I don't see any reason why all potions in a batch need have the same parameters in that way. It doesn't follow from the rules, AFAICS.
As to whether or not the drinker should have any input on the effects of a spell - it's a tough call. What about other spells with parameters - a levitation spell, for example? Won't the drinker be allowed to control his movement? If so, and if Disguise... does not allow control, where is the limit?
And what about charged items that are not potions? Can a person with a Disguise... wand control the transformation? If so, why not a potion, and at what point do you lose it - when the item is actually imbibed? Or as soon as it's a "consumable"?
I suggest the SG makes a decision on a case-to-case basis, after all.
The difference is that a potion doesn't allow the imbiber to cast a spell. The target of levitation can control their movements, but the caster of Disguise chooses the face.
As far as the other...
"...Once you have chosen the effect, you spend a season, add your aura to your Lab Total, and compare the total to the level of the effect. For every 5 points, or fraction thereof, by which you exceed the level, you get one dose of the potion..."
One effect, one potion, many doses of that one potion.
A spell either makes you look like X, or like Y. A potion that has X final effect is not a potion that has Y, even if the Tech/Form/Level are identical. Even if the base spell is identical- the variables differ, (and only the caster can choose those, when that one spell is cast.) To create two different effects would use the rules for creating two different potions/lab projects.
Generally speaking, items cast their own spell: "In the end, you have an item that is independent and that generates its own magical energies in order to function..." But not potions, whose description specifically states "A potion can never give anyone the ability to cast a spell..."
Think of it this way: Items mimic spellcasting, potions effectively "store" a spell already cast. (Or, at least, that is the position that sparked this thread, and one that has yet to be challenged btr.)
But I'll take the same qualified position here as in another thread (and as almost always)- that a GM always has the sovereign right to interpret the rules/world as best works for them. (The only drawback is integrating that interpretation with other published material, or with others' games, and your interpretation doesn't seem to present much of an obstacle.)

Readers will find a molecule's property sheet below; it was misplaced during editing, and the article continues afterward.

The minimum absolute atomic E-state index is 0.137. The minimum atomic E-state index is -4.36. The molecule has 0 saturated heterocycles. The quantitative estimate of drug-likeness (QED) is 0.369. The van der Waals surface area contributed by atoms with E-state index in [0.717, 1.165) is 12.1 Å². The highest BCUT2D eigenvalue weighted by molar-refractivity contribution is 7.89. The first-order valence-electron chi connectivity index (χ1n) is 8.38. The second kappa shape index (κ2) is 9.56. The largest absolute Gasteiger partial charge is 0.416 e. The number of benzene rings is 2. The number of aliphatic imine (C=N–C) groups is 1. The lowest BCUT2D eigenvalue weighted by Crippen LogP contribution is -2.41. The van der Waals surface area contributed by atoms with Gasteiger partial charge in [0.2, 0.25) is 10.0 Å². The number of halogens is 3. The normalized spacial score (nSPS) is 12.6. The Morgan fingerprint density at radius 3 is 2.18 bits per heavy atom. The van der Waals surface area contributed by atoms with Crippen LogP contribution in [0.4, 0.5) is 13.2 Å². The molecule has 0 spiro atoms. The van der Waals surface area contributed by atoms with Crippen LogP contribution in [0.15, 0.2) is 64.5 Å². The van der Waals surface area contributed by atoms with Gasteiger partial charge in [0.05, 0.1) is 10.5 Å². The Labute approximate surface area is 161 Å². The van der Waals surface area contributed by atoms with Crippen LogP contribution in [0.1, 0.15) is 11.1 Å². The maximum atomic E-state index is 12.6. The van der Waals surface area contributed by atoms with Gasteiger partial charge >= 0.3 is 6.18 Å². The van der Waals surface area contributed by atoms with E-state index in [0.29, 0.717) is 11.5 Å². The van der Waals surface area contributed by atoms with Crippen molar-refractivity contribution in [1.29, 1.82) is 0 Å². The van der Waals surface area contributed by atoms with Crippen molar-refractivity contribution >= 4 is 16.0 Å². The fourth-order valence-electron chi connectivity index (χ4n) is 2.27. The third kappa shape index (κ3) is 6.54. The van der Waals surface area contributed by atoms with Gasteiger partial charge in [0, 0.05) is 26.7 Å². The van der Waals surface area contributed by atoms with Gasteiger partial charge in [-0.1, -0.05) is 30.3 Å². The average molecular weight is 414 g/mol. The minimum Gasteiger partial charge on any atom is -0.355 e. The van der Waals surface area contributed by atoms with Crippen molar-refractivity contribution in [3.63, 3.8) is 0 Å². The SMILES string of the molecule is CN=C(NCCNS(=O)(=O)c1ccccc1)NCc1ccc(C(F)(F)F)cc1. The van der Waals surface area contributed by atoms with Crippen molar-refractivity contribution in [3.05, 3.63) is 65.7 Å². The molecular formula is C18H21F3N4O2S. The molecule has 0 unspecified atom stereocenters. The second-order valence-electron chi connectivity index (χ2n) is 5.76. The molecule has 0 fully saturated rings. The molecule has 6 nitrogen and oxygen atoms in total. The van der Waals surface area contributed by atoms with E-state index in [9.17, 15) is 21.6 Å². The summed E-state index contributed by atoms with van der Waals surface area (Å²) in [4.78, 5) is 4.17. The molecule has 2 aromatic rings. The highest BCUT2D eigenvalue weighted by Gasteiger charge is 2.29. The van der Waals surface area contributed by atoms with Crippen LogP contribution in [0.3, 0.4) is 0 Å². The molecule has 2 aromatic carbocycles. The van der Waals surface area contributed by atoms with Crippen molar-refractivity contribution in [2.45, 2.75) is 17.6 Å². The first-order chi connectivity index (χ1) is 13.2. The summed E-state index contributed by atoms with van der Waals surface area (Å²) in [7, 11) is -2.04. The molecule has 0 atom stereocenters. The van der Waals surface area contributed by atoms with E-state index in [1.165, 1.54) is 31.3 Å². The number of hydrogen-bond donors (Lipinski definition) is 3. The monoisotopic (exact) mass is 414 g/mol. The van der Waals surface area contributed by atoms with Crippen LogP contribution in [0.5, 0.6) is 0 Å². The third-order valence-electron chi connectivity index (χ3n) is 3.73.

Ah, I see now; you were referring to 4th ed. rules. That's fair, I guess. I tend to disregard old editions' rules by default, but since 5th lacks any specifics regarding potions I see where you're coming from. (Or is there anything on them in Mystery Cults, perhaps?)
Anyway, it certainly makes sense that a potion-drinker has no control over the parameters of the spell cast. However, AFAICS this doesn't follow necessarily from the 5th ed. rules, and there are cases when it's less clear.
For example, potions could allow for control of their effect through a final step of adding something; I've thought of for example Potions of Homecoming, where you add a grain of soil from the place to where you wish to go (providing the arcane connection for the spell) and then drink it; or why not a Polyjuice Potion, where you add a sample of a creature whose shape you wish to assume and then drink it.
I think the above are interesting enough applications that they may be allowed for potions - after all, there's nothing in the 5th ed. rules that explicitly forbid them, and they don't violate any other rules, AFAICS.
There is nothing to this effect in mystery cults that I've seen.
I don't believe that we'll see any rules that restrict control of charged items if and only if they happen to be created as potions in any future book. Such rules would limit what characters can do just for the sake of adding more complexity. Sounds like a loose loose situation to me.